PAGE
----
A hard enough mission in its own rights, probably the toughest challenge yet in the game to this point. It would be perfectly fine on its own, but where the game designers simply drop the ball is when they decide that after you destroy the 2nd exhaust port an entirely new squad of infantry shows up lead by a character that may as well be the bloody final boss of the game. Indestructible, extremely mobile, massive damage, sniper range monster, whom you have to survive another 3 turns until the final exhaust thingy on the tank pops up. If you've been following sound tactics to this point, you're squad is probably well positioned for a quick annihilation.

Only way to win is to have pre-knowledge of what's going to happen and where, have your infantry units placed in about the only safe-ish place on the map beforehand, and your own tank in a rather illogical position to distract the enemy god unit via exploitation of the games AI, then save scum to make sure it all goes right. I wasn't even aware you good save scum until that point, so bravo to whoever thought this level design was a good idea.

It's funny you mention Arkham Asylum, because I just wrapped up another playthrough of Arkham City, and it has similar problems to what you just mentioned.

Now, I will say that Arkham City does a great job explaining the controls and how you do your gadgets, so that's not the problem here. The problem is with those Riddler trophies. Oftentimes, they require the player to know how to exploit or utilize certain quirks with the game's engine in order to complete them, and oftentimes those quirks are learned through trial-and-error. This isn't completely a bad thing, but the problem I've run into are very specific incidents where a certain gadget trick or quirk was need that's used no where else in the game and sometimes leaves you thinking "Oh, I didn't know this gadget could do that."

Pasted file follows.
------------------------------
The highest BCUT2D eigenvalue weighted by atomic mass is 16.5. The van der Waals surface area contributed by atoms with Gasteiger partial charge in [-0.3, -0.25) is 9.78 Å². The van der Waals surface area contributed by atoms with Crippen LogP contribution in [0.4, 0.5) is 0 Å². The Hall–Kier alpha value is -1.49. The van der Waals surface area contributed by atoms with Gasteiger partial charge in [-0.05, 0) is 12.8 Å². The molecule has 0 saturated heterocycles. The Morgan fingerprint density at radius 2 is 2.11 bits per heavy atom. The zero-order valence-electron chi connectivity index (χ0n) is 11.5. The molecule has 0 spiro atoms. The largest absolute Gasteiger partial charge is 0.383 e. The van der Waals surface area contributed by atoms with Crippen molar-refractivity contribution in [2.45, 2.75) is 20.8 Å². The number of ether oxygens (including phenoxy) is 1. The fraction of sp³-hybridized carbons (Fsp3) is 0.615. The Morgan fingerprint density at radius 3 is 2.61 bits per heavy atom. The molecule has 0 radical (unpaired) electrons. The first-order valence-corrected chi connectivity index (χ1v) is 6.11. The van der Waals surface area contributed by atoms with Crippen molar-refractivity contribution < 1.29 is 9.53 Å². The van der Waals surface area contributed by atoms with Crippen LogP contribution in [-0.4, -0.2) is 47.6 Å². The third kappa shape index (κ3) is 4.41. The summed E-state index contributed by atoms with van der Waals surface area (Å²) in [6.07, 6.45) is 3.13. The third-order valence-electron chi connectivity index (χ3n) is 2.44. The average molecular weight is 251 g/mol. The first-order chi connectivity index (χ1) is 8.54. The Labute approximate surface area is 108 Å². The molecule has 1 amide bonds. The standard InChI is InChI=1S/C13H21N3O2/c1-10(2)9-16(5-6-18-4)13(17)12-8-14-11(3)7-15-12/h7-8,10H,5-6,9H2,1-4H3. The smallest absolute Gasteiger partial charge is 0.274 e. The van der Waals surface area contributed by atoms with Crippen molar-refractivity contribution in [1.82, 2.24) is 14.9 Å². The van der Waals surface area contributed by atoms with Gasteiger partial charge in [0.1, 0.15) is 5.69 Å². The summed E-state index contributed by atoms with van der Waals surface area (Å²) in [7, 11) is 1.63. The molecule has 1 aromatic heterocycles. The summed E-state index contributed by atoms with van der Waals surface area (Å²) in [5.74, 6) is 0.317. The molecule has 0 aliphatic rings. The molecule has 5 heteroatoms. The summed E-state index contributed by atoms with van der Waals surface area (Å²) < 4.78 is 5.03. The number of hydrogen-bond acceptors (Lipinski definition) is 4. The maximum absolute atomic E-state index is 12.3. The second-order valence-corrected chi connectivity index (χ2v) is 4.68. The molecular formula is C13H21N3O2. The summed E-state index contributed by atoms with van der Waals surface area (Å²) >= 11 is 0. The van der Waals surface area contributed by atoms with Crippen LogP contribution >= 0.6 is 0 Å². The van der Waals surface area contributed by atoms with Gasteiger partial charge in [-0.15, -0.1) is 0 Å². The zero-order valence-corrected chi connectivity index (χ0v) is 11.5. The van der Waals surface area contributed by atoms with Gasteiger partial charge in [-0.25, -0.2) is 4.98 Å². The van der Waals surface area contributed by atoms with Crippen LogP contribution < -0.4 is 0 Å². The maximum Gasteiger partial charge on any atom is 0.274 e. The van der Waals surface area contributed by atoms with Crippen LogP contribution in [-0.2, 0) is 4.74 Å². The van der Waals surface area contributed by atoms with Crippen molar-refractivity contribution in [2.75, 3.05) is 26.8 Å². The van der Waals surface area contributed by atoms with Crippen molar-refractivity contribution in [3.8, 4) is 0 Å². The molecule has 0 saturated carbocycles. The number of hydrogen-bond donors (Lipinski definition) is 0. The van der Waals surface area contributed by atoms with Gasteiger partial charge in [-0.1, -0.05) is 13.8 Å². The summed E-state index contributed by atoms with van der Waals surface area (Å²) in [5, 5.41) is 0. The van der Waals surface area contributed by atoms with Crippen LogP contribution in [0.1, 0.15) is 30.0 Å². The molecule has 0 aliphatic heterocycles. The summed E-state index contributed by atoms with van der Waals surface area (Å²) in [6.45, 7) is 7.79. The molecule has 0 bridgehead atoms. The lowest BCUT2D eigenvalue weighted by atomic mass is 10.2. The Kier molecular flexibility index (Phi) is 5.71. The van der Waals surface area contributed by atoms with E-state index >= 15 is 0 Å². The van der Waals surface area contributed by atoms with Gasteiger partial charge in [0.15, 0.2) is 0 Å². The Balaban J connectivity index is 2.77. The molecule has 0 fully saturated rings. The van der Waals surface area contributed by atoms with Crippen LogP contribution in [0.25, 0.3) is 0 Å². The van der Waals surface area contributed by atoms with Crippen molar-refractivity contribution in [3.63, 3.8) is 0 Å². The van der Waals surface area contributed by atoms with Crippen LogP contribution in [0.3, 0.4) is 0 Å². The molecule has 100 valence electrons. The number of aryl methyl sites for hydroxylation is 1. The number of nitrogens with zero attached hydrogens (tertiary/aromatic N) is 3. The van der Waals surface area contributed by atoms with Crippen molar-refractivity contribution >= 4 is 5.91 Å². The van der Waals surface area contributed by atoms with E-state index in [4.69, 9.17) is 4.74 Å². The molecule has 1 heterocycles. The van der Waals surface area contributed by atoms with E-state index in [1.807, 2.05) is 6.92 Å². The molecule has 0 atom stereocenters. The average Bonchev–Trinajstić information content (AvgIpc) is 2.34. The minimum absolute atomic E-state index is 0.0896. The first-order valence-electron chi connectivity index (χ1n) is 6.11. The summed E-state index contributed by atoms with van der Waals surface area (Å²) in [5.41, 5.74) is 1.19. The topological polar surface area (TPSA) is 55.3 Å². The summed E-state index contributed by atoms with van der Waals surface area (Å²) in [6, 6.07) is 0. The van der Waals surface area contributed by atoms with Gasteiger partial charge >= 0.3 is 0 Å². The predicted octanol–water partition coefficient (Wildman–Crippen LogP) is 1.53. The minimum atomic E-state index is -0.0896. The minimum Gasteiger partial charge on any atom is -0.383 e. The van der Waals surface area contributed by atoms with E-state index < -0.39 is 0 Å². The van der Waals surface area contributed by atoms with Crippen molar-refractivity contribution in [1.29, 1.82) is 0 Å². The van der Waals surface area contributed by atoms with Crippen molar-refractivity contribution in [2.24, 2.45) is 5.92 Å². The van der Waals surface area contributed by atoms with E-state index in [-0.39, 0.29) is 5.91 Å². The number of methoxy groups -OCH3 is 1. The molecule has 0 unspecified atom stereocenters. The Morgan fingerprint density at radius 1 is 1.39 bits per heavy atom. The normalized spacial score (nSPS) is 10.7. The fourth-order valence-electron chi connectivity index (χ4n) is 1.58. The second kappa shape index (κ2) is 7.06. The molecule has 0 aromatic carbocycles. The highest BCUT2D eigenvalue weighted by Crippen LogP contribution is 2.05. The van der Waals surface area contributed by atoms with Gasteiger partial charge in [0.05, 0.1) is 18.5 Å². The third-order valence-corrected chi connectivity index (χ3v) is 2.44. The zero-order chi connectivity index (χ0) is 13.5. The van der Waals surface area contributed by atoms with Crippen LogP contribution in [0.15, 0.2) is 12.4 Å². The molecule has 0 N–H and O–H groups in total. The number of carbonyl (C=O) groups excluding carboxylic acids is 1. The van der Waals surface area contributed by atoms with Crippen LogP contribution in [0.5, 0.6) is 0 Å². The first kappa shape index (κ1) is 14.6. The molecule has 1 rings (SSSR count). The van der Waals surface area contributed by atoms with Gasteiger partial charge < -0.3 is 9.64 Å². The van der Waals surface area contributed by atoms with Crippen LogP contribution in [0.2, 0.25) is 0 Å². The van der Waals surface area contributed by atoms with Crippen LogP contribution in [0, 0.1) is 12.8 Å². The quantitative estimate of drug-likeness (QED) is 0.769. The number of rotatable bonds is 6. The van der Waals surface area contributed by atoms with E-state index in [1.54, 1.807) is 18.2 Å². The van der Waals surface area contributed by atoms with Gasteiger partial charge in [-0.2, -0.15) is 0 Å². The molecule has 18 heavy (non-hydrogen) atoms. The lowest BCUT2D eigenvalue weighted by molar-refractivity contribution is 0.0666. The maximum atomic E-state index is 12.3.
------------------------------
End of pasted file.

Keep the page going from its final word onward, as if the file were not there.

This is made even worse when compounded with all of the things done right with Arkham City. Too many times I felt that the only real reason why I progressed through certain challenges was because I've already done them already, leading to a bizarre situation like in The Mummy with Hamunaptra, a place that apparently can only be found if you're been there before.

grigjd3:

I think this matters more for older players. I'm in my thirties, have a baby daughter and a job that takes 50+ hours a week. I end up with very little time to play games and if a game does not get me proficient with it quickly, I'll walk away from it after thirty minutes. At this point in my life, even spending that thirty minutes on a game that is going to be a pain in the ass to learn is already too much time. If I was single and childless, I wouldn't blink an eye at the time investment, but as is, I just can't be bothered.

Oh definitely. I think more experienced gamers tend to internalize hitting a fail state more than new or inexperienced gamers. In this example in particular, I bring up myself versus my brother.

When my brother plays, failure is a part of the learning process, sort of like those tougher roguelikes. Unlike a roguelike, however, the controls and goals are pretty easy to grasp. Just trying out all the buttons will eventually net you a win if you have half a brain, even if it does take a few failures.